Look to the poets for lessons on the cost of hubris

SCMP February 17

The most effective imperialists may be those who address their mission with a combination of knowledge and a strong sense of humility.
Take Britain's poet of empire, that onetime Lahore-based journalist Rudyard Kipling, whose most famous books, notably Kim and The Jungle Book, remain widely read, not least in the India where he spent the crucial years of his life.

Similarly, his poem Recessional has left several phrases which still resonate. It was written in 1897, the year of Queen Victoria's Diamond Jubilee and the high point of empire. But instead of celebrating, the poet warned of hubris.

After noting Britain's "dominion over palm and pine", it said:

Far-called, our navies melt away

On dune and headland sinks the fire:

Lo, all our pomp of yesterday

Is one with Nineveh and Tyre!

Judge of the Nations, spare us yet.

Lest we forget, lest we forget!

If, drunk with sight of power, we lose

Wild tongues that have not thee in awe,

Such boastings as the Gentiles use Or lesser breeds

without the Law -

Lord God of Hosts be with us yet,

Lest we forget - lest we forget!"

This is most relevant as the Bush administration itches for war against Iraq. Kipling wrote as a God-fearing Christian reminding his compatriots of the impermanence of worldy power and the need for humility. He believed the British empire brought benefits to those it governed, but was wide awake to the moral responsibilities of military might and the dangers of over-extending its reach.

As a "born again" Christian, US President George W. Bush may be driven by the kind of self-righteous zeal common to Muslim and Christian fundamentalists. But perhaps he has time to read a short poem.

The Kipling reference to "lesser breeds without the law" is also relevant. The verse is a plea for higher standards of behaviour, of respect for the law of God rather than acting in the manner of those "without the law".

The 1897 equivalent of Iraqi President Saddam Hussein was the Islamic fundamentalist regime in the Sudan, which was removed by the British the following year at the Battle of Omdurman. The following period of British rule brought railways, irrigation projects, schools and sound administration. The morality of this "regime change" was dubious, but at least some benefits followed.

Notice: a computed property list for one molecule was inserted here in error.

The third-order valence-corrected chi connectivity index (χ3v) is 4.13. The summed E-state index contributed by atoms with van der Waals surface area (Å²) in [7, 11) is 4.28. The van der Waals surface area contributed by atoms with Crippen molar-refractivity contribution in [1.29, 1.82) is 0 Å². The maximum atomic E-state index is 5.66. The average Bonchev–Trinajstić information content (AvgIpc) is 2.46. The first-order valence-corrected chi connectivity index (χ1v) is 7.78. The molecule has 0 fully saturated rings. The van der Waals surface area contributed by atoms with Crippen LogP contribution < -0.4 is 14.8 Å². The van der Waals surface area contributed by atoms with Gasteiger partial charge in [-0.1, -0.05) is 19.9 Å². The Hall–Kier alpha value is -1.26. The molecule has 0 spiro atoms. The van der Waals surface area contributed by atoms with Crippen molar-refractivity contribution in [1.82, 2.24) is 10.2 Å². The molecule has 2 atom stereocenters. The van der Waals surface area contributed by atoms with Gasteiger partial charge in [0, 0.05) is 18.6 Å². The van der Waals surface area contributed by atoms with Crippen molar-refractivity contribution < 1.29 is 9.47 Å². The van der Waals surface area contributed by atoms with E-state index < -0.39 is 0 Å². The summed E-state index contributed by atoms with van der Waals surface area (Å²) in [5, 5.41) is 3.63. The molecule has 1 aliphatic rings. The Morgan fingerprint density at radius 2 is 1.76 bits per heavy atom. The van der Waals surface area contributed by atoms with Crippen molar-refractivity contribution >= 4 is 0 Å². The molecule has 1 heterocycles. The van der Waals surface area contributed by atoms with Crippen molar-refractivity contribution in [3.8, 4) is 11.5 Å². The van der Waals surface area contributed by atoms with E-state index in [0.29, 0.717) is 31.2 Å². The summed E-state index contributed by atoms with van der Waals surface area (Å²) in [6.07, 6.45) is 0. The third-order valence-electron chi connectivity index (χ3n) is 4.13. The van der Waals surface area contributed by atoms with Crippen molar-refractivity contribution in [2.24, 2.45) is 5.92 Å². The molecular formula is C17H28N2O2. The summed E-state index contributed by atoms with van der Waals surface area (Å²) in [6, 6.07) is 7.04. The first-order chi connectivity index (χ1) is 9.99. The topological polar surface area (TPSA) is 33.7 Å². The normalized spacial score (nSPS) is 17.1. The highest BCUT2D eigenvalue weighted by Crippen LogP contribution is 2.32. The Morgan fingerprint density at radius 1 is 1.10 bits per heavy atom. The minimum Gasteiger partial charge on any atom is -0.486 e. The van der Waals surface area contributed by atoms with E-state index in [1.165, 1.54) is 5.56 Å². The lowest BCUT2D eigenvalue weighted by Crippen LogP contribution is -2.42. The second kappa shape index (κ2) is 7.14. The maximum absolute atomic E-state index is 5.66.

Assuming an Omdurman-style victory in Iraq, how much effort will the US make not just to change the regime but to restore a nation battered by 20 years of wars and sanctions? Omdurman spurred a British jingoism that almost led to war with France over the Upper Nile. It contributed also to the outbreak of the most costly of British colonial wars, against the Boers in South Africa.

Today, US diplomats and businessmen with a global view of America's interests have a hard time making their voices heard above those of Dick Cheney, Donald Rumsfeld and Paul Wolfowitz. Indeed, at times the noises from Washington sound more like those from Berlin in 1898. Under Kaiser Wilhem I and his Chancellor Bismarck, Germany achieved unification and demonstrated its might by defeating France in 1871. Thereafter, it sought peace and security through alliances.

But under Wilhelm I's emotionally unstable grandson, Wilhelm II, Germany embarked on plans for overseas empire. It wanted such dominance so that no plausible combination of other powers could stand in its way. The US has the military dominance to which Germany aspired. But it is a danger to itself if it feels that it can do what it likes.

While Britain was preoccupied with colonial ventures, Germany was building its naval capability. In the year of Omdurman, Germany was planning a modern battle fleet that would give it supremacy over the British navy and a global reach. The British response was too little, too late, to deter German ambitions. But Britain did acknowledge its need to end its "splendid isolation", concluding an entente with France a naval treaty with Japan and an understanding with the US.

In 1898 the US used the accidental explosion of its battleship Maine, in Havana, as an excuse to invade Spanish-ruled Cuba. The US, then in the grip of its belief in a God-given Manifest Destiny, also used the language of liberation to occupy the Philippines.

The US preoccupation with small wars against minor threats is a reminder of Britain's skewed priorities a century ago. Under Mr Bush, the US is losing friends, its debts are piling up, and while its position as the world's major power is assured, its influence in individual regions is declining.

Even disunited, the EU is a challenge as well as a friend. In Asia, China's economic attractions and its strategic arms capability are imposing major restraints on US policy.

Perhaps America will yet listen to the poets, whether to Kipling or to its own poet laureate, Bill Collins. He has spoken out against this rush to a war with uncertain goals and a casus belli as contrived as the Maine explosion. ends



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